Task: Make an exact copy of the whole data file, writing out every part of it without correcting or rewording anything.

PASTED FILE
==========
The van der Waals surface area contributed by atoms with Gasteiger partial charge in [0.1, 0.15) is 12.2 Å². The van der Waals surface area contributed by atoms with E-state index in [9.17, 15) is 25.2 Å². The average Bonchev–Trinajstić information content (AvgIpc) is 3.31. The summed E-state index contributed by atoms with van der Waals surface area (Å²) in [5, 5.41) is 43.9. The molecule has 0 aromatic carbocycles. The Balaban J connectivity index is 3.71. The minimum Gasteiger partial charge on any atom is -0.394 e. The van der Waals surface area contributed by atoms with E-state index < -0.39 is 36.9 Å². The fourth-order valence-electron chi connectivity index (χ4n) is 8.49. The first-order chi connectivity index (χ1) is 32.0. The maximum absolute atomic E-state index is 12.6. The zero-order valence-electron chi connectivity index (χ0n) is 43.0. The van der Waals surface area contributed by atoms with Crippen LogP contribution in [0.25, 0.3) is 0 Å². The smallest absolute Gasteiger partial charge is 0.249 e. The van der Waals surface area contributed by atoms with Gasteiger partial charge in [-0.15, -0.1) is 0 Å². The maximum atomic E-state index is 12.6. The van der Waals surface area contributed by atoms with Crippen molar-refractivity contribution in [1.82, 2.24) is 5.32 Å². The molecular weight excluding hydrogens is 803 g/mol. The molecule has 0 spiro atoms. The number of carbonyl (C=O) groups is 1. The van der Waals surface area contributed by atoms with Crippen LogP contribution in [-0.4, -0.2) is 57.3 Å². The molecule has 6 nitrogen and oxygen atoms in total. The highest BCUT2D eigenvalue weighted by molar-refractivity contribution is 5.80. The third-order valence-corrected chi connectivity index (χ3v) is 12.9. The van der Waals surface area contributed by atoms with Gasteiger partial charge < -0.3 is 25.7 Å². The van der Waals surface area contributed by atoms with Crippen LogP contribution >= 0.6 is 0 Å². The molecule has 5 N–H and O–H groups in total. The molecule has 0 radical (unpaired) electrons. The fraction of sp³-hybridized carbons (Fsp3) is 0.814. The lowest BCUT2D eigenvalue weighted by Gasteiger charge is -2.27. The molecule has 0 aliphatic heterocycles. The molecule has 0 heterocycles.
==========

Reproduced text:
The van der Waals surface area contributed by atoms with Gasteiger partial charge in [0.1, 0.15) is 12.2 Å². The van der Waals surface area contributed by atoms with E-state index in [9.17, 15) is 25.2 Å². The average Bonchev–Trinajstić information content (AvgIpc) is 3.31. The summed E-state index contributed by atoms with van der Waals surface area (Å²) in [5, 5.41) is 43.9. The molecule has 0 aromatic carbocycles. The Balaban J connectivity index is 3.71. The minimum Gasteiger partial charge on any atom is -0.394 e. The van der Waals surface area contributed by atoms with E-state index < -0.39 is 36.9 Å². The fourth-order valence-electron chi connectivity index (χ4n) is 8.49. The first-order chi connectivity index (χ1) is 32.0. The maximum absolute atomic E-state index is 12.6. The zero-order valence-electron chi connectivity index (χ0n) is 43.0. The van der Waals surface area contributed by atoms with Crippen LogP contribution in [0.25, 0.3) is 0 Å². The smallest absolute Gasteiger partial charge is 0.249 e. The van der Waals surface area contributed by atoms with Gasteiger partial charge in [-0.15, -0.1) is 0 Å². The maximum atomic E-state index is 12.6. The van der Waals surface area contributed by atoms with Crippen molar-refractivity contribution in [1.82, 2.24) is 5.32 Å². The molecular weight excluding hydrogens is 803 g/mol. The molecule has 0 spiro atoms. The number of carbonyl (C=O) groups is 1. The van der Waals surface area contributed by atoms with Crippen LogP contribution in [-0.4, -0.2) is 57.3 Å². The molecule has 6 nitrogen and oxygen atoms in total. The highest BCUT2D eigenvalue weighted by molar-refractivity contribution is 5.80. The third-order valence-corrected chi connectivity index (χ3v) is 12.9. The van der Waals surface area contributed by atoms with Gasteiger partial charge < -0.3 is 25.7 Å². The van der Waals surface area contributed by atoms with Crippen LogP contribution >= 0.6 is 0 Å². The molecule has 5 N–H and O–H groups in total. The molecule has 0 radical (unpaired) electrons. The fraction of sp³-hybridized carbons (Fsp3) is 0.814. The lowest BCUT2D eigenvalue weighted by Gasteiger charge is -2.27. The molecule has 0 aliphatic heterocycles. The molecule has 0 heterocycles.